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        What is Osteopathy


Osteopathy is a system of diagnosis and treatment which works with the structure and function of the body. The maintenance of good mechanical function is essential to good health. Problems in the framework of the body can disturb the circulatory system or nerves to any part of the body, and affect any aspect of health. Osteopaths work to restore the structure and function of the body to a state of balance and harmony, so helping the whole person. Osteopathic treatment involves manual techniques including soft tissue stretching and massage, combined with mobilisation and manipulation of the joints.

Osteopathy seeks to find and treat the root cause of an injury. Invariably, we find that a problem or previous injury elsewhere is predisposing a current injury, for example a knee or ankle injury can cause low back pain as the body compensates for these problems through the spine. In order for any injury to heal it requires both good blood and nerve supply. A good blood supply brings nutrition and oxygen to all cells of the body allowing them to repair and renew themselves.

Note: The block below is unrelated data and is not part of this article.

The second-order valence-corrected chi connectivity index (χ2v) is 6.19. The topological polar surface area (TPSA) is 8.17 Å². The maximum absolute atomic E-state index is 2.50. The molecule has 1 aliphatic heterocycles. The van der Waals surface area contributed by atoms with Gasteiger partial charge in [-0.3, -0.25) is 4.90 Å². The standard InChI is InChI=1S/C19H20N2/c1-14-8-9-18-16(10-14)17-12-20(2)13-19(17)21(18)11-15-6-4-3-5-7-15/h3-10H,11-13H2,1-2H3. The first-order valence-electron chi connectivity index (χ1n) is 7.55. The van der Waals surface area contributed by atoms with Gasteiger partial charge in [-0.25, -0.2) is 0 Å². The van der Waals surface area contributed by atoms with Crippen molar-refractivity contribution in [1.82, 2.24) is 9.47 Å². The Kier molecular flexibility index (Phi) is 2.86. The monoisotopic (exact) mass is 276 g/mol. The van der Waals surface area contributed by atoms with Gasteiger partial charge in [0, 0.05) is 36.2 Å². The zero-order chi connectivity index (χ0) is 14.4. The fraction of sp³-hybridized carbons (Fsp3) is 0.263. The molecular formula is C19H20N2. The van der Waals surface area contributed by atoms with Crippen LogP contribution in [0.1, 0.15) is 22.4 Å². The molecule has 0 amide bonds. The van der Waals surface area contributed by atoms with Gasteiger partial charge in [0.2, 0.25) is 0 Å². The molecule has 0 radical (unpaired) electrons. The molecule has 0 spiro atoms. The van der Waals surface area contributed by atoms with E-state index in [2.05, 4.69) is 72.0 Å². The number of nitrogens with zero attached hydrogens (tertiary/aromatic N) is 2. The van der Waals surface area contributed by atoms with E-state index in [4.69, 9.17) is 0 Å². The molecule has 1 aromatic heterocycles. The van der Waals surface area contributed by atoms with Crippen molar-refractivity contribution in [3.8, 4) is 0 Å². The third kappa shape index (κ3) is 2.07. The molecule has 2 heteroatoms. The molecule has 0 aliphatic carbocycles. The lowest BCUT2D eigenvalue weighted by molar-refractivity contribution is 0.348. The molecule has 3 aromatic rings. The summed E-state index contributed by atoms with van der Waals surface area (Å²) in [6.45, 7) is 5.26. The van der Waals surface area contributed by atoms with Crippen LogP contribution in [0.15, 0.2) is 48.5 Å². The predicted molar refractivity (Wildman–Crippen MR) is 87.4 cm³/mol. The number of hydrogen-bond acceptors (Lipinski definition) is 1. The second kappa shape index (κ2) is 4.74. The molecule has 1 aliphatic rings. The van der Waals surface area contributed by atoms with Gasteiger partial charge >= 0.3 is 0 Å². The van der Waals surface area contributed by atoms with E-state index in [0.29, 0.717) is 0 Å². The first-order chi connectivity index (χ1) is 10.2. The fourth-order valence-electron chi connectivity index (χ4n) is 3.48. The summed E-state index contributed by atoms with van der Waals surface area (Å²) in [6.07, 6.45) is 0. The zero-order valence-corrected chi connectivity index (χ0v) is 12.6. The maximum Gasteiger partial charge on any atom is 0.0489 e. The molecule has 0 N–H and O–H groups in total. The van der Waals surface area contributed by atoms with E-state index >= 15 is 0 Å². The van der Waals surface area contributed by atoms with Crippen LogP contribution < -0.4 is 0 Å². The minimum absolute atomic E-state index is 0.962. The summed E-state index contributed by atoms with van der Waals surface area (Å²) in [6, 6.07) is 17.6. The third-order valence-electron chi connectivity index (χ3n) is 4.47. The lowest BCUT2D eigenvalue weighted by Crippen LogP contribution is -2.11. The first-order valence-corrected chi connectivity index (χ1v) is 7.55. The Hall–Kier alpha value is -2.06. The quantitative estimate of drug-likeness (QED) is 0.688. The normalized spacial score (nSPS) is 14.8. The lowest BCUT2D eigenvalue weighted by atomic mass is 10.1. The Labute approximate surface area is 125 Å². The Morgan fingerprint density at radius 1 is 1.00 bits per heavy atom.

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In 1993, osteopathy became the first major complementary health care profession to be accorded statutory recognition in the UK only. The Osteopathic Council of Ireland O.C.I. is being set up and only those practitioners able to satisfy its educational and ethical standards will be able to join its register and call themselves osteopaths. Patients will have the same safeguards as when currently they consult a doctor or dentist.

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